Cons of fluxing cannabis plants

However, there are a few drawbacks to this cannabis procedure. The most basic of these is effort. It takes a lot more effort to flux your plants than to Sea Of Green or manifold them correctly. Furthermore, you cannot simply utilize any genetics to create cannabis. Photoperiodic plants should be used instead. You can then control when they turn into flowers.

Cannabis fluxing vs manifolding

Fluxing cannabis is ideal for indoor and outdoor gardeners using tiny pots. Allow the cannabis plant to develop to the fifth or sixth node, then prune down to the third node. Everything below the third node has to be cleansed, and just two branches are left to develop. This pair of branches is gradually tied down and lays flat, almost touching the growth medium. Every time a new shoot develops, the two branches are allowed to spread out and are held down. As the young branches increase in length, they are knotted and lowered to lay flat. What you want is a grid configuration with no intersecting branches: effectively, a collection of 90-degree angled branches. The plant is cleansed of all big fan leaves during the growth period and allowed to recuperate. Before flowering, the plant can grow as linearly as you like. As a result, there are several uniformly spaced budding sites. It is better to bend the branches on dry days since they are flexible.

Conversely, manifolding is a growth method that involves constructing the structure of cannabis plants to send nutrients to blooming locations. Because it is a rigorous training approach, it might not be exceptionally comforting for a newbie. You must develop the cannabis plant to the fifth or sixth node before being topped down to the third node. All growth below the third node is eliminated.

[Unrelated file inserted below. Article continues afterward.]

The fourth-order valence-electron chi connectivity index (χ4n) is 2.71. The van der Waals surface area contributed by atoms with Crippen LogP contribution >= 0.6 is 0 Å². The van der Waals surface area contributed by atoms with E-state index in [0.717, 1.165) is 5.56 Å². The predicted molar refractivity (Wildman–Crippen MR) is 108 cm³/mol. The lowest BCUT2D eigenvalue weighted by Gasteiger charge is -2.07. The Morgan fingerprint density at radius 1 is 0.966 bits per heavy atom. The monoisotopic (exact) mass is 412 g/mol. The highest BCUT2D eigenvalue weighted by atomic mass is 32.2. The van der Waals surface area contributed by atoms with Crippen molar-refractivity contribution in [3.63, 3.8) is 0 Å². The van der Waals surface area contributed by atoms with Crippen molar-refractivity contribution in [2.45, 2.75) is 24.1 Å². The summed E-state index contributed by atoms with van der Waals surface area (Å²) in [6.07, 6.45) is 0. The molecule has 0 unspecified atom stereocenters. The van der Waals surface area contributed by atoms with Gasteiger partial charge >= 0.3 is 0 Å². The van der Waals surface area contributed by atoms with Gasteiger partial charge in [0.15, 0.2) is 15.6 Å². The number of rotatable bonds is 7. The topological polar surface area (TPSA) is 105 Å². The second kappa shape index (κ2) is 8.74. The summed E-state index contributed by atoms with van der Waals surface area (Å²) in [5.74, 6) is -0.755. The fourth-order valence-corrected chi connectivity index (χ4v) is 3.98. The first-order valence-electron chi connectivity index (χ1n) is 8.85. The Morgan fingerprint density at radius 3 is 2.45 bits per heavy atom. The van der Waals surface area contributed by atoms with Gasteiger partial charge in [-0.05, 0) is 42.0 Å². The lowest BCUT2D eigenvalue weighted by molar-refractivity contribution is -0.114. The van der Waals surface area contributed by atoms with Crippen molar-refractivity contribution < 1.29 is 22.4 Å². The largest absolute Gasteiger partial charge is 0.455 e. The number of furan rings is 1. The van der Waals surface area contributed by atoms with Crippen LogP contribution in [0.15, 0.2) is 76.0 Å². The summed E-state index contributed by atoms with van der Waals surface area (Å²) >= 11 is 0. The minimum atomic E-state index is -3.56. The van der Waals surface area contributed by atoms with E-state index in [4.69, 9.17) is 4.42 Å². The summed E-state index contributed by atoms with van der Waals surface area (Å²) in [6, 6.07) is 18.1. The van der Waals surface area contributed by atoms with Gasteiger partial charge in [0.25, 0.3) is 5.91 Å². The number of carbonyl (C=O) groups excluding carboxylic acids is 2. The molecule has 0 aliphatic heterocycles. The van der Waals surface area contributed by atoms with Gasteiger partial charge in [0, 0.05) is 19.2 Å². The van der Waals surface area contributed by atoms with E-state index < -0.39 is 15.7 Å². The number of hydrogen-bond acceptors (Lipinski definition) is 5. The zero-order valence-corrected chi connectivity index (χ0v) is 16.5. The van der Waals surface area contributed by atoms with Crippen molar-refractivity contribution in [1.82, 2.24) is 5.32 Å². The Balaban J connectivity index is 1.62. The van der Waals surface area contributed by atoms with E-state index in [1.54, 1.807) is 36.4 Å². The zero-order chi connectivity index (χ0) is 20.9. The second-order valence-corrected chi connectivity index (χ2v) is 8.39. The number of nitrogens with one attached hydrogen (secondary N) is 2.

Required cannabis fluxing equipment

  1. Green twist tie – You’ll need a lot of green twist-tie if you want to follow Light Addict’s fluxing approach. You will use this tool to draw a grid over the top of your canopy. Each grid tile receives its own branch.
  2. Large smart pot – Smart Pots are an excellent choice for trellising with green twist ties. You may then punch holes in the pot. This lets you immediately attach a green twist tie to your Smart Pot. Because fluxing cannabis necessitates large plants, a 10-gallon pot is recommended.
  3. Trellis netting – What if you don’t want to create your own trellis out of green twist ties? Fortunately, there is a remedy! You may buy ready-made trellis netting that works just as well. Just make sure it’s securely fastened to your smart pot!
  4. HPS grow lamps – Light Addict utilized CFL grow lamps when he initially wrote his guide on flux training cannabis. He argues that in retrospect, he would have chosen HPS lighting. These lights provide more power per watt to supercharge your plants despite using more electricity.

A step-by-step fluxing cannabis procedure

  1. Top your plant once it has developed its third node to begin fluxing. This will result in two new top colas, each getting equal energy.
  2. Allow at least three days for your plant to recuperate after topping. Then, move it to the huge smart pot. Once there, use green twist ties to secure each top. Install the trellis wire and tuck your tops beneath it if you’re utilizing trellising for fluxing.
  3. Each of your main tops will have sprouted numerous additional nodes within a week or two. You should remove every other node on each branch. Then, arrange green twist ties in a grid to secure each new bud location. They will eventually turn upwards as they grow into their own tops.
  4. After another 3-5 days, connect each new top to a twist tie individually. Connect the opposite end of the twist tie to the smart pot’s rim.